Examine 14:12-23- Why did God bring Noah, Daniel, and Job into this passage? Compare this passage to Abraham’s intercession for Sodom. What differences and similarities do you see?

What are God’s “four disastrous acts of judgment,” and what will be the result of each for any country to whom God sends them?





What does God mean by “How much more when I send upon Jerusalem” these acts of judgment? (14:21). Explain in your own words what God is telling Ezekiel in 14:22-23. How should Ezekiel be comforted by this?

Does God ever do anything, especially exercising His wrath and judgment, “without cause”? (14:23) How can this expression of His justice be a comfort to us?


• Add 13:9, 14, 21, 23, 14: 8 to your “And you/they shall know that I am the Lord” list. Write down who will know that He is the Lord, what will cause them to know He is the Lord, and why God wants them to know He is the Lord.

• Is there any way you’re harboring an idol or cherishing iniquity in your heart (14:1-5) while still trying to approach God in prayer, worship, or seeking His favor? Prayerfully examine your heart against Scripture and repent if you’re sinning in this way.

Suggested Memory Verse

Ezekiel Bible Study

Ezekiel ~ Lesson 6


Previous Lessons: 1, 2, 3, 4, 5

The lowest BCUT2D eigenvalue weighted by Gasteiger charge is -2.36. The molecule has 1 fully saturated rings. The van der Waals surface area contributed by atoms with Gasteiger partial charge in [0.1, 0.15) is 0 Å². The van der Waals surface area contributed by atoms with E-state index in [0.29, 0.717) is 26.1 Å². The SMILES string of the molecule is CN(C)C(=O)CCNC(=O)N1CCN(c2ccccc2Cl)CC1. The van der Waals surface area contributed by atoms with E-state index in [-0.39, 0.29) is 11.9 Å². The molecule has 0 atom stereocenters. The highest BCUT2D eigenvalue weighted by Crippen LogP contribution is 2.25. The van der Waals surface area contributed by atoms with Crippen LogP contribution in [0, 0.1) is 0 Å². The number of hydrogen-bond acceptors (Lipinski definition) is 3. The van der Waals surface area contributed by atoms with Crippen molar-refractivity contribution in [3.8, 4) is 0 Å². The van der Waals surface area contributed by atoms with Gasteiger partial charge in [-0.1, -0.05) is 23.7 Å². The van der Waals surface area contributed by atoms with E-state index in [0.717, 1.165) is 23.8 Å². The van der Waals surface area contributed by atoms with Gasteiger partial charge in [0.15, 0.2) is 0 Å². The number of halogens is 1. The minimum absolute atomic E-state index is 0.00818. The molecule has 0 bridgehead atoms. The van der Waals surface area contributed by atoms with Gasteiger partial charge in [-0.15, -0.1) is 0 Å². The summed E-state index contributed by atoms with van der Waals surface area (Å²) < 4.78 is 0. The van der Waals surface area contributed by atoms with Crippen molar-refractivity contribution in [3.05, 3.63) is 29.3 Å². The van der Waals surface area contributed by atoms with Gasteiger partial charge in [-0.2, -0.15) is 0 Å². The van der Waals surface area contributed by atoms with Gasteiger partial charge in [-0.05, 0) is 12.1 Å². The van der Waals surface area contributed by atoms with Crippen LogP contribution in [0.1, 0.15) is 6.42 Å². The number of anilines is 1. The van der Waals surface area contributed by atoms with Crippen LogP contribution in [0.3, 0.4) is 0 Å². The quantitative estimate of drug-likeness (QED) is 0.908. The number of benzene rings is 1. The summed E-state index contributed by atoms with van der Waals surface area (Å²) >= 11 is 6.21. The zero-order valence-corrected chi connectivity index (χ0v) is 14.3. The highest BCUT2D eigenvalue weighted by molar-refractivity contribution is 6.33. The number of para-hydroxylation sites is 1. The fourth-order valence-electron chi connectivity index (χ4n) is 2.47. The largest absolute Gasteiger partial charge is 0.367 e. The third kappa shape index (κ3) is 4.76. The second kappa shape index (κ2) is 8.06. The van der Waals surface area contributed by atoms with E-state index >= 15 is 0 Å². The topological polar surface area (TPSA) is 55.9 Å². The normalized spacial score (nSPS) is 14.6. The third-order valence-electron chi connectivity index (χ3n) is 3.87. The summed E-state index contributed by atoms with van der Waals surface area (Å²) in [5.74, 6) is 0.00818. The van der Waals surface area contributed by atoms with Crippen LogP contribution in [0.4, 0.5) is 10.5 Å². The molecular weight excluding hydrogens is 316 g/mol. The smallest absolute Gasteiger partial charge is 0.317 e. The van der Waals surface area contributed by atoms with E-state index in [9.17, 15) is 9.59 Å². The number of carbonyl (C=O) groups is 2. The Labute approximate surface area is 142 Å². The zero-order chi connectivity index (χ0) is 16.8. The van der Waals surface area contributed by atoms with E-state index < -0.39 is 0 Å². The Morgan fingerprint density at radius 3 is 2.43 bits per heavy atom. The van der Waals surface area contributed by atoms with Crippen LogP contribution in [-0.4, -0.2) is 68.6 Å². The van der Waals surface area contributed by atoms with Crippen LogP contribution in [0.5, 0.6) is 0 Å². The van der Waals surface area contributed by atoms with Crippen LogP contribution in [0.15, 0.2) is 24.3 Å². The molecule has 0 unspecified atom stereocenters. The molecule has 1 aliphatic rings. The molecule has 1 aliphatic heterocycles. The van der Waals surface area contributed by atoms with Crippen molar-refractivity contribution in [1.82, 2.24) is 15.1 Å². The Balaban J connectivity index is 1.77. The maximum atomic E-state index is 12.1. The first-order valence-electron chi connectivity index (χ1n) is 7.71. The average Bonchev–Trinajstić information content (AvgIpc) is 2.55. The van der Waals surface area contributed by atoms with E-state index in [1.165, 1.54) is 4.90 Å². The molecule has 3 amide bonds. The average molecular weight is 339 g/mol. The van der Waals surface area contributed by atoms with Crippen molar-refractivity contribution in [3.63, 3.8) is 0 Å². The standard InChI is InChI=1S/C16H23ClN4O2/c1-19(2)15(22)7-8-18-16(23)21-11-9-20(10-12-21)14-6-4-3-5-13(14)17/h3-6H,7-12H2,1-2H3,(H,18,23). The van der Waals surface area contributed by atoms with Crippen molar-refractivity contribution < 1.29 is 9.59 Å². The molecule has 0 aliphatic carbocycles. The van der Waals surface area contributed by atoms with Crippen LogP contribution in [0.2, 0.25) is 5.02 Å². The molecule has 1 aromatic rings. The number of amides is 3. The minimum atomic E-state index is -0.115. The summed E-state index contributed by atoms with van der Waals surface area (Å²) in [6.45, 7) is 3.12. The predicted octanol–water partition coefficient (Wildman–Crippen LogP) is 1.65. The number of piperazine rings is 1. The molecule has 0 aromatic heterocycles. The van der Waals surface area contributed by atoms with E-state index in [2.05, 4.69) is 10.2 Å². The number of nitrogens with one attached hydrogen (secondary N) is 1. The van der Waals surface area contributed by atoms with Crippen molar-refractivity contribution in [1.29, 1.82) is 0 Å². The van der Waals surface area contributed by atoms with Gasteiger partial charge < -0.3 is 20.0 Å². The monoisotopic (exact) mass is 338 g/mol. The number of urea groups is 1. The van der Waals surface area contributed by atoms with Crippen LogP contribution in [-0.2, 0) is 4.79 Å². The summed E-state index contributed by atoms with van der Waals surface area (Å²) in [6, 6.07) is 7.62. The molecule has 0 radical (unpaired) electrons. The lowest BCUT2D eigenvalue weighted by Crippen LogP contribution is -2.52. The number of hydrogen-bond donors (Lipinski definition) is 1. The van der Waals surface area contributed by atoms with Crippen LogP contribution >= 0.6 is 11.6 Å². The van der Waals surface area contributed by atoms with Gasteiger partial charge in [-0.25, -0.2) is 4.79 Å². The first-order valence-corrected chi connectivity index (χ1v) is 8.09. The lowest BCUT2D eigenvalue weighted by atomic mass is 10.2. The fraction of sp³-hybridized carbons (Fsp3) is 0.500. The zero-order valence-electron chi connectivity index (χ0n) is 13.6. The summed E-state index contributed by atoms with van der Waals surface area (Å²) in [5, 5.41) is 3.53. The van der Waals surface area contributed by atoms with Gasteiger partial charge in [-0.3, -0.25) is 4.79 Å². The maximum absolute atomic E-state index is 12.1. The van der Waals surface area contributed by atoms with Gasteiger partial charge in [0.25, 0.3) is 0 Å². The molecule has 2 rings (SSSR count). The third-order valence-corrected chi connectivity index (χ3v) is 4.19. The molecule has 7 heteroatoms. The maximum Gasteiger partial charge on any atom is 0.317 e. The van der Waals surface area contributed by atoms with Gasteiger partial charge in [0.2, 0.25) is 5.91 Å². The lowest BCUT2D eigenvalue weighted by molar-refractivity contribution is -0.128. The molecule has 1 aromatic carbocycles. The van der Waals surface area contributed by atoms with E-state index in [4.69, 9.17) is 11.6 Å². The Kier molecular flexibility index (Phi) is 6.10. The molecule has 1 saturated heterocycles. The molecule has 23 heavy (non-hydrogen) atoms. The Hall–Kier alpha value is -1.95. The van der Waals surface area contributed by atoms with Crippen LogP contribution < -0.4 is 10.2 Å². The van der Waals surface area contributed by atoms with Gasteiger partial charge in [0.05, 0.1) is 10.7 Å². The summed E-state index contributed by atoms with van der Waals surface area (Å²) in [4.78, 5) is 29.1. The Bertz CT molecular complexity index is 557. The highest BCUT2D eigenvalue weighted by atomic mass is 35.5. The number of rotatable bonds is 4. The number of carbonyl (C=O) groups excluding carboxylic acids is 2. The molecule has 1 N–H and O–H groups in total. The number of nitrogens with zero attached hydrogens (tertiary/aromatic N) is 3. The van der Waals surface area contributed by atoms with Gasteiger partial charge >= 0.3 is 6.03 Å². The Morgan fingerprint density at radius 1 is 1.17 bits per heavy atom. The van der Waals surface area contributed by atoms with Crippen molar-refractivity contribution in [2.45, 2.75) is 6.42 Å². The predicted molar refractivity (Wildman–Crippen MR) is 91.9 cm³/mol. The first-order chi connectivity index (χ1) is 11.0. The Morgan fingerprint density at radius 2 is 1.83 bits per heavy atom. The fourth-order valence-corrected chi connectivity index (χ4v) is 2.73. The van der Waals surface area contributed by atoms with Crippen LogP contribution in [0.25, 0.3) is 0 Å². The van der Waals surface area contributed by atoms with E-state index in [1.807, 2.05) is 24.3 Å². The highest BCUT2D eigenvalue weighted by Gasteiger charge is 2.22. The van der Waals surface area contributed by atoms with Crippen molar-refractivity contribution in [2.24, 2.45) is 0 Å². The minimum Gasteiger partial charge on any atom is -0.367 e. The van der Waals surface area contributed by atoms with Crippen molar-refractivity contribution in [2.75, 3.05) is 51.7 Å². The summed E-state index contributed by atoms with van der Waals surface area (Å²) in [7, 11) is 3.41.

Read Ezekiel 11-12

Questions to Consider

1. Review your notes from last week’s lesson and be reminded of the things that lead into, and set the stage for, this week’s passage. How does chapter 11 connect back to chapters 8-10? Recall and describe Israel’s sin from chapter 8-9, and carry that into chapter 11.

2. Read chapter 11.

Who were the people Ezekiel saw in 11:1, and what were they guilty of (11:2-3)? What did God tell Ezekiel to do? (11:4)

How did God execute these princes (11:1) differently than He executed the elders of the temple and the people of the city? (11:6-12) Why was their judgment and execution different? (11:12) Explain the biblical principle that those in positions of authority and power over God’s people bear a greater responsibility before God to know Him, follow Him, and lead His people in His ways. Read 2 Samuel 24:10-14 and compare the elders and the people falling into the hand of God versus the princes falling into the hand of man. Which did David say was better, and why? How does that concept apply to the different executions we see here in Ezekiel?